Femi Falana, human rights lawyer, has thrown his weight behind Nobel Laureate, Wole Soyinka’s disapproval of some provisions of the Sexual Offences Bill, 2015, passed by the Senate of the 7th National Assembly.
The bill, which criminalises the defilement of children under 11 years, was among the 46 bills hurriedly passed by the Senate of the 7th National Assembly during its valedictory session.
The law lowers the age of consent of women to sex from 18 as contained in the Child Rights Act to 11.
Soyinka had on Saturday urged Muhammadu Buhari not to place his assent on the bill which he described as “a nefarious distraction” while adding that, “Its implications doom the victim to afflictions that churn the stomach even to think of the human toll.”
In a statement co-signed by Falana and his wife, Funmi, the duo explained that perhaps because the last Senate hurriedly passed the bill, the legislators could not pay attention to the “odious” provisions in the law.
They further threatened that if it was eventually passed into law, they would file a suit before the Federal High Court to strike down the obnoxious provisions.
The statement read in part: “We thank you for drawing the nation’s attention to the odious provision of the Sexual Offences Bill, 2015, passed by the Senate which has criminalised the defilement of children under 11 years.
“Since it was among the 46 Bills hurriedly passed by the Senate of the 7th National Assembly during its valedictory session, the members did not pay any attention to its provisions. We have confirmed that the Bill has not been forwarded to the president for his assent as it has not been passed by the House of Representatives.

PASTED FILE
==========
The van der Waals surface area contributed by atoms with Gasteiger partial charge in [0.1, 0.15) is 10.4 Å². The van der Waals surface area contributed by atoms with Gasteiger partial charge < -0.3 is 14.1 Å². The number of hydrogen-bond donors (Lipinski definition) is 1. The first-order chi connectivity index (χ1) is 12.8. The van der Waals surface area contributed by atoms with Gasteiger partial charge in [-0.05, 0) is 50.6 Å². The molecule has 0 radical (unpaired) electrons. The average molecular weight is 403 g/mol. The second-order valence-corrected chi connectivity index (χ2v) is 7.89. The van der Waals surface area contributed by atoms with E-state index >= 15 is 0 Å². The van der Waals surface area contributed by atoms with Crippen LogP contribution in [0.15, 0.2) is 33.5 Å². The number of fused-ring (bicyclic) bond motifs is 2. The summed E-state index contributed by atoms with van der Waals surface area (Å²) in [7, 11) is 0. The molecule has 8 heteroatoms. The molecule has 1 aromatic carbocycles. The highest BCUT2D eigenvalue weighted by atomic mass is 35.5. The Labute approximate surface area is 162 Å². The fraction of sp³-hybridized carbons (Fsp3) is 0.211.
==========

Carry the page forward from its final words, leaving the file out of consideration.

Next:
“However, it would be recalled that Senator Chris Anyanwu who sponsored the Sexual Offences Bill had justified the urgent need to pass it to save our girls and women from sexual exploitation and molestation. When the Bill was unanimously passed for a second reading by the Senate on November 21, 2013, it sought to prescribe a penalty of life imprisonment for the offence of defilement of children less than 18 years of age.”
Continuing, the statement issued by the lawyer couple further read that the bill “also provided for compulsory documentation, supervision of sexual offenders and medical treatment for rape victims while it strengthened the weak protection offered victims and witnesses in trials for sexual offences.”
Falana said the illegal removal of 18 years from the original bill and its replacement with 11 years was inconsistent with the provisions of section 29(4)(a) of the Nigerian Constitution.
The minimum age of 18 years in the original Bill was in line with the provisions of the Child’s Rights Act, 2003 and the Child’s Rights Convention of the United Nations which has been ratified by Nigeria.
The Bill was referred to the Senate Committee on Judiciary and Legal Matters for further legislative work. It was that Committee that removed the age of 18 years and replaced it with 11 years.
The inserted clause is inconsistent with section 29(4)(a) of the Nigerian Constitution which provides that ‘full age’ means the age of 18 years and above.
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